Are the days of the handshake numbered?

Deborah Prescott | Daily Press Bill Wright and his daughter Stacey Randall demonstrate one way to greet each other, with an ‘air double high five’, instead of a handshake Wednesday afternoon during a break while walking on Lake Shore Drive in Escanaba.

ESCANABA — National Handshake Day is the last Thursday of June each year. The handshake is one of the oldest forms of greeting someone, but where does it stand during this time and age of the coronavirus pandemic?

Besides greeting someone, the handshake is known to be a good way to spread germs from person to person easily. Instead of shaking hands some people prefer the fist bump, or to touch elbows, as ways to greet each other. The fist bump is done with a closed hand where only the knuckles touch. It is usually not used in formal circumstances.

Public Health, Delta and Menominee Counties (PHDM) Health Officer Michael Snyder advises people to greet each other without shaking hands.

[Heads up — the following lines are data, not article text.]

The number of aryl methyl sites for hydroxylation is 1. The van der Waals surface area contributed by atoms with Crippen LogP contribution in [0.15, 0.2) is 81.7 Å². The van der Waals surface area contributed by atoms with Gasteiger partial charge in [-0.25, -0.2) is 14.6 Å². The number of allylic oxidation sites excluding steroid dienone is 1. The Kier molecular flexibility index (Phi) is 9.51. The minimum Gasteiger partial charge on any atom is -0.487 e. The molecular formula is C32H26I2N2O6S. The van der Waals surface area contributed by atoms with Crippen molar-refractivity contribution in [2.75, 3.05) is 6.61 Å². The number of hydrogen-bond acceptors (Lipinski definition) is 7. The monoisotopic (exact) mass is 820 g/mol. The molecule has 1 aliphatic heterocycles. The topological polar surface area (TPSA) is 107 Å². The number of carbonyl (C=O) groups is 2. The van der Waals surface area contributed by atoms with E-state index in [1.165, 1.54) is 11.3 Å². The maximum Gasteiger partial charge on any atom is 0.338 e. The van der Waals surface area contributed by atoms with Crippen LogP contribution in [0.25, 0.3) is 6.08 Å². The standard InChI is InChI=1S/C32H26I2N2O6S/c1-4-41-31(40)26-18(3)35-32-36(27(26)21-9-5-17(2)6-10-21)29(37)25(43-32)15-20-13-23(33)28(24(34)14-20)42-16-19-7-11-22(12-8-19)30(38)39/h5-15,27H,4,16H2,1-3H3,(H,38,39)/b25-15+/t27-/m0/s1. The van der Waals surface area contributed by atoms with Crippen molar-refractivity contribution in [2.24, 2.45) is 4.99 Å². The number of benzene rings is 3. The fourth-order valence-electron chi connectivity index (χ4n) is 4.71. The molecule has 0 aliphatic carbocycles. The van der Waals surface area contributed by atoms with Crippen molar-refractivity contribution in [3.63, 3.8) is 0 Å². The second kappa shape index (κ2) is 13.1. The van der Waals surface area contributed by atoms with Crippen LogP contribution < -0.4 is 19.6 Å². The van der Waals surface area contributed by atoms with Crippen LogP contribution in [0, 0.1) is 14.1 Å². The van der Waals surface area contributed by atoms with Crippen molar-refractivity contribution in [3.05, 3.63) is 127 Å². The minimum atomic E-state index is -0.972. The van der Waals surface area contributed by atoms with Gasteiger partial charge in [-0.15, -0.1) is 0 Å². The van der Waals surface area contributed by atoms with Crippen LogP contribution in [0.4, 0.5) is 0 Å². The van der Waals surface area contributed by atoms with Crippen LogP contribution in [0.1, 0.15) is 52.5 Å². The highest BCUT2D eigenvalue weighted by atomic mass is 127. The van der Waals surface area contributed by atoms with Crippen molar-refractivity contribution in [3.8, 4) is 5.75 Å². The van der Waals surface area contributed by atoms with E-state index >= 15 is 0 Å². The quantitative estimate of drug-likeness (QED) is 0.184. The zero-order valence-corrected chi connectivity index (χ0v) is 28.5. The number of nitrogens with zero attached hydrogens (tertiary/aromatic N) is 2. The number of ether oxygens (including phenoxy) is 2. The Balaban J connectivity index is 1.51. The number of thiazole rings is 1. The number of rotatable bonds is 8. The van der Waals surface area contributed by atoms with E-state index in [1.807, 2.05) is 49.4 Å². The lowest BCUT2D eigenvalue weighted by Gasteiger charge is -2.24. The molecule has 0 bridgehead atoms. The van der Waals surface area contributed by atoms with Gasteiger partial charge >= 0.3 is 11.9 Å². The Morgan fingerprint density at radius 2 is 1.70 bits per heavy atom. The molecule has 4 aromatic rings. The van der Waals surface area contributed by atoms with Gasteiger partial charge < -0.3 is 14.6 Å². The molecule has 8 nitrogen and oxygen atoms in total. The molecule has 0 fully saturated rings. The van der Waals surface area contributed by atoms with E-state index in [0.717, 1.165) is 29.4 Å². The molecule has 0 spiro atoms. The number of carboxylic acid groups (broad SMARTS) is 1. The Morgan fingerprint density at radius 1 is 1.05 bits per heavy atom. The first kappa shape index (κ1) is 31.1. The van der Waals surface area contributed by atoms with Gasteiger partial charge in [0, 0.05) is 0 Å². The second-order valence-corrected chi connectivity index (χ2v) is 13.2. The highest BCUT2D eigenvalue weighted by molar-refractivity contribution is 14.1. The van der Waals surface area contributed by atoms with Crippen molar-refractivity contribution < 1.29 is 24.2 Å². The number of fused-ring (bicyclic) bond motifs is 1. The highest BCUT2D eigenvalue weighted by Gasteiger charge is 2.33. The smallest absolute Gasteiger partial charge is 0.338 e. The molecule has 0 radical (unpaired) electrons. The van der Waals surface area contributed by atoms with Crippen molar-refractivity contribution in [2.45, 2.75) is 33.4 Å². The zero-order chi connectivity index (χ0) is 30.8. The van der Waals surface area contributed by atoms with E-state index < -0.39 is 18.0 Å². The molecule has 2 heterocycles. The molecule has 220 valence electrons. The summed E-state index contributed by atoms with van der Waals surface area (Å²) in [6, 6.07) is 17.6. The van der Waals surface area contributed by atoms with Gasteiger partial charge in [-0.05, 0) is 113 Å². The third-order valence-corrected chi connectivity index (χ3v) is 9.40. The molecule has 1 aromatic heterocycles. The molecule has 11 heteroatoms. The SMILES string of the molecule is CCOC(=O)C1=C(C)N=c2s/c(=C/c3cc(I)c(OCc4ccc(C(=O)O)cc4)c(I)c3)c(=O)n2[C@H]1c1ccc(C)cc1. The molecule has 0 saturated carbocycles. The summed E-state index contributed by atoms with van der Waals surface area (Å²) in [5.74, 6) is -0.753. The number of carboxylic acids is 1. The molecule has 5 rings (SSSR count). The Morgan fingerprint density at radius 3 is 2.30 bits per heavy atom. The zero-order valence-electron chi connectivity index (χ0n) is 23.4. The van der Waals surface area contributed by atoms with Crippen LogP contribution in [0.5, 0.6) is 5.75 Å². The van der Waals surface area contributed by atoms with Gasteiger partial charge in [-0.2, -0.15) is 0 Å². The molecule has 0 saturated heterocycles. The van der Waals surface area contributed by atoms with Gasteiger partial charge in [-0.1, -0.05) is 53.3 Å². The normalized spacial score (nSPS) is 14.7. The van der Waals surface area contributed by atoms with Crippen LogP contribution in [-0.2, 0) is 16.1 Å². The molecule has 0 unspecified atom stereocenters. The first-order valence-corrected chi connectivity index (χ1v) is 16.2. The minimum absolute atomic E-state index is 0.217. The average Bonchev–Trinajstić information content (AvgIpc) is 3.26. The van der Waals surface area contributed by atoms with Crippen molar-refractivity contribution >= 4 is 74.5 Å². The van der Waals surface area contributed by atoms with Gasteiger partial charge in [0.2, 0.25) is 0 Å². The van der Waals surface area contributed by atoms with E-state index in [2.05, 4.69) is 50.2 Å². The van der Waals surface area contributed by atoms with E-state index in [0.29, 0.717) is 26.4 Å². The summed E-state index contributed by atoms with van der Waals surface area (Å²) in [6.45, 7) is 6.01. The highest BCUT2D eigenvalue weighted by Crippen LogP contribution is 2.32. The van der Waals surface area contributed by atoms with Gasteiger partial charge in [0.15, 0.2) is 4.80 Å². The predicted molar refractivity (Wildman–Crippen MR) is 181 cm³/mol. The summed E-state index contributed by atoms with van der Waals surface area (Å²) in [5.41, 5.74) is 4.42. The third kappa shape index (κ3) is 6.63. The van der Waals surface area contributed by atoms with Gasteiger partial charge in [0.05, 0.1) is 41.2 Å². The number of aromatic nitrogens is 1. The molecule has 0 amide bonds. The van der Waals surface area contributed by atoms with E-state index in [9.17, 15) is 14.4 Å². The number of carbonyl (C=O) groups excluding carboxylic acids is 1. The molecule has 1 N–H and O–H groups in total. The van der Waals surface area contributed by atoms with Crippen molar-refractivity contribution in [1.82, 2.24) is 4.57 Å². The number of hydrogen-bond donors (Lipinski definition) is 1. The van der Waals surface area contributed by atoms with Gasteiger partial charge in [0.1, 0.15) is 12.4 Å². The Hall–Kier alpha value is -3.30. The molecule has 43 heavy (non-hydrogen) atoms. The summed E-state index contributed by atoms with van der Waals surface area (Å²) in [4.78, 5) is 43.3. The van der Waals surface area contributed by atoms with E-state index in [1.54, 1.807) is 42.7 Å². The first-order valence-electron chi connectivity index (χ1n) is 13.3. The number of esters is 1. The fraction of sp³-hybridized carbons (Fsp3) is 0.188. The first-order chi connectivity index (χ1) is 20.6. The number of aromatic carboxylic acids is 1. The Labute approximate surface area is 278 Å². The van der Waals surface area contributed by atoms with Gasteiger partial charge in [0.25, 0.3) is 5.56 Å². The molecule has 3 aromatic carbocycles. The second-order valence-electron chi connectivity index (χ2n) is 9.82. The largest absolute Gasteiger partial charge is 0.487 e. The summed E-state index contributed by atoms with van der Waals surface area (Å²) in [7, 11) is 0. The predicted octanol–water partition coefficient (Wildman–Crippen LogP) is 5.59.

“Since COVID-19 is still present within our community, I would hope that residents that want to acknowledge National Handshake Day, greet one another in a way that doesn’t involve physical contact,” said Snyder. “As human beings we have a tendency to touch our face, and as we know, the coronavirus is acquired through inhalation or ingestion of the virus.”

Before COVID-19 shaking hands signified many things, including congratulating someone, meeting someone, parting, celebrating a victory/accepting a defeat, and gratitude. It can signify an action agreed upon, sealed with a hand shake.

The World Health Organization (WHO) advises to avoid shaking hands to protect everyone from COVID-19. Viruses can be transmitted through shaking hands and touching the eyes, nose, mouth. They advise to bow, wave, or nod as a greeting to others. The Michigan Department of Health and Human Services (MDHHS) advise communities mitigate the transmission of the coronavirus before a vaccine becomes available by keeping a sense of responsibility and avoid handshakes.

Will we go back to shaking hands after the coronavirus passes?

“I think some will. Some people are still shaking hands during the pandemic,” Snyder said. “Other people will find an alternate means of greeting.”


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